The Sierra Nevada brewery, located in Chico, California, is a real success story for craft beer. The company began with two men, Paul Camusi and Ken Grossman. In the 1970s, they began homebrewing, which was not nearly as popular then as it has become since then. In 1979, they had reached a point in their brewing where they decided to make it a business. They officially created the Sierra Nevada company with loans from their friends. At first, the company was only able to sell small amounts of beer, but their beer became popular very quickly, and today Sierra Nevada is a very large operation. But they still make craft beer, rather than crap beer (mass-produced stuff like Coors).
The name pale ale is a bit of a deception, because it can mean so many things. Traditionally, a pale ale is simply a beer that is warm-fermented (fermented without chilling) using pale malt (malted grain that is dried at cool temperatures to preserve more of the chemical compounds natural to it), and usually hops. This basic formula has so many possible influences and variations, that all sorts of beers can rightfully fall under the moniker. In fact, several countries have their own versions. In the US, an American pale ale tends to be heavy on the hops, and Sierra Nevada’s pale ale (5.6% ABV) is no exception. The company prides itself on using only fresh, whole-cone hops, which means that the essential oils and phytochemicals in the hops are all present, producing greater flavor, aroma, depth, and complexity that dry hops or partial hops. It is also bottle-conditioned, meaning that live, active yeast are present in the bottle, so that fermentation continues even in the bottle. Sierra Nevada Pale Ale is probably the first craft beer I ever tried, many years ago (when I was too young to be drinking legally, but since it was in Louisiana…), and it will always hold a special place in my heart (and liver).
Bottle: This is one iconic bottle. Its brown glass and its pale green label with a yellow logo and black writing are some of the most recognizable things in the world of beer. The bottle is short and fat, with a medium-length, relatively thick neck. I could spot this bottle from across a football field, and immediately recognize it. It is a thing of beauty.
Pour: The color is golden-amber, which gives it a rich, complicated look. Because it is bottle-conditioned, its clarity is not pristine. It develops a thick, two-finger, soapy head that is somewhere between white and amber, and as it slowly dissipates, it leaves medium lacing.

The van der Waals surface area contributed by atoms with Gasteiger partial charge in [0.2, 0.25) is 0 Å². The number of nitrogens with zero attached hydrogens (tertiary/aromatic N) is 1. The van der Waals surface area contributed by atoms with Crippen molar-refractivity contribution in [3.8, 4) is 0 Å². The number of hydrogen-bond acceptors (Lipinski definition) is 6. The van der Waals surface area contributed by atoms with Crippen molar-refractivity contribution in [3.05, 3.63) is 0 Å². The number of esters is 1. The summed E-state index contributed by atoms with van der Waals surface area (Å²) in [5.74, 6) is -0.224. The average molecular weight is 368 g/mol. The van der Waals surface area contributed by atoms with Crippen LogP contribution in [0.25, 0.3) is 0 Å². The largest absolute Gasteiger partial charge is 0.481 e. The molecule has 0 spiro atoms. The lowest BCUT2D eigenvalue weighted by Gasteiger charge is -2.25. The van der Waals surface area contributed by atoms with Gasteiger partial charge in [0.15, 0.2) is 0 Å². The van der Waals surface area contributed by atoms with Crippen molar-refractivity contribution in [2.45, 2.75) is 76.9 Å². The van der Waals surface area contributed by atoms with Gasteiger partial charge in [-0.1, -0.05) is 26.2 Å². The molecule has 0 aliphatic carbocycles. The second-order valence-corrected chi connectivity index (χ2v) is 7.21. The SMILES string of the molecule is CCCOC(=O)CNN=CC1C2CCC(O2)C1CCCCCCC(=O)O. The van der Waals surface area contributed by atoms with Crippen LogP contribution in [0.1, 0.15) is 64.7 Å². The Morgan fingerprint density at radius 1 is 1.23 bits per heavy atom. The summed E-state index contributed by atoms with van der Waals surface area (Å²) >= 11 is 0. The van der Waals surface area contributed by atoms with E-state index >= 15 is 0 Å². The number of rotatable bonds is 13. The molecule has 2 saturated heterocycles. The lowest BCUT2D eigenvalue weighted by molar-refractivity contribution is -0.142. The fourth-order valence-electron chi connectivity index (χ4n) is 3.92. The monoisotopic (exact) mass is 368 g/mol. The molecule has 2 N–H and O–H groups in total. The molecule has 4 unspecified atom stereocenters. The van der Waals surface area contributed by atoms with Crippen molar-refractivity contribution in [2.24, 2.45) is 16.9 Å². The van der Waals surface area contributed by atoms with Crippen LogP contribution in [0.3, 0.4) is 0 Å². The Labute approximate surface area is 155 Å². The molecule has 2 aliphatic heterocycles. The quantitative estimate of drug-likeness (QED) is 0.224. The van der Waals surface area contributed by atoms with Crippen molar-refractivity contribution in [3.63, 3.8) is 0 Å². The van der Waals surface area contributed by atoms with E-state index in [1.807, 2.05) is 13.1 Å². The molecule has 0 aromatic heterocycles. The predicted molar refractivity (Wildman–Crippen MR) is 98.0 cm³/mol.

Aroma: The whole-cone hops in this beer really come through in the aroma. Unlike a standard ale, which tends to be heavy on the malt aroma, this one also shines through in elements of pine, grapefruit, and bitterness, and even some grassiness. The malt is also there of course. This aroma is really lovely, with many elements combining to create a pleasing whole.
Flavor: I am usually not a huge fan of pale ales, as I find them too mundane, but this one really catches my attention. It is a step above the rest. It might be the hoppy bitterness with undertones of grapefruit, grass, and pine needles that I like (I am a huge fan of IPA), but it is probably that, combined with the not-too-overwhelming tea, coffee, and molasses qualities of the malted grains. It really is a good mix that leans toward the hops. If I am going to enjoy a pale ale, then this is precisely the flavor combination that I want.
Mouthfeel: I am not sure how Sierra Nevada pulls it off, but the mouthfeel manages to be both crisp, and full of body. It begins crisp on the attack, then transitions to a nice warm fullness, which then ends in a dry finish. This is a really nice mouthfeel.
Structure: This is a full, big-bodied ale. The structure is firm and balanced, without being afraid to really poke at your taste buds with a pitchfork. It stands up to the palate in an almost defiant way, without becoming to out-of-control.
Food Pairing: This is such a wonderful, all-purpose ale, with its malty goodness and hoppy bitterness combined with a full body and crisp tartness, that it is difficult to attach it to one single type of cuisine. It would fit authentic, spicy Mexican cuisine just as well as rich, saucy French cuisine. Maybe it is its all-around goodness that is the key here: serve it with any meal that is rich and varied in flavor.
Overall Rating Out of 5 Possible Beer Mugs: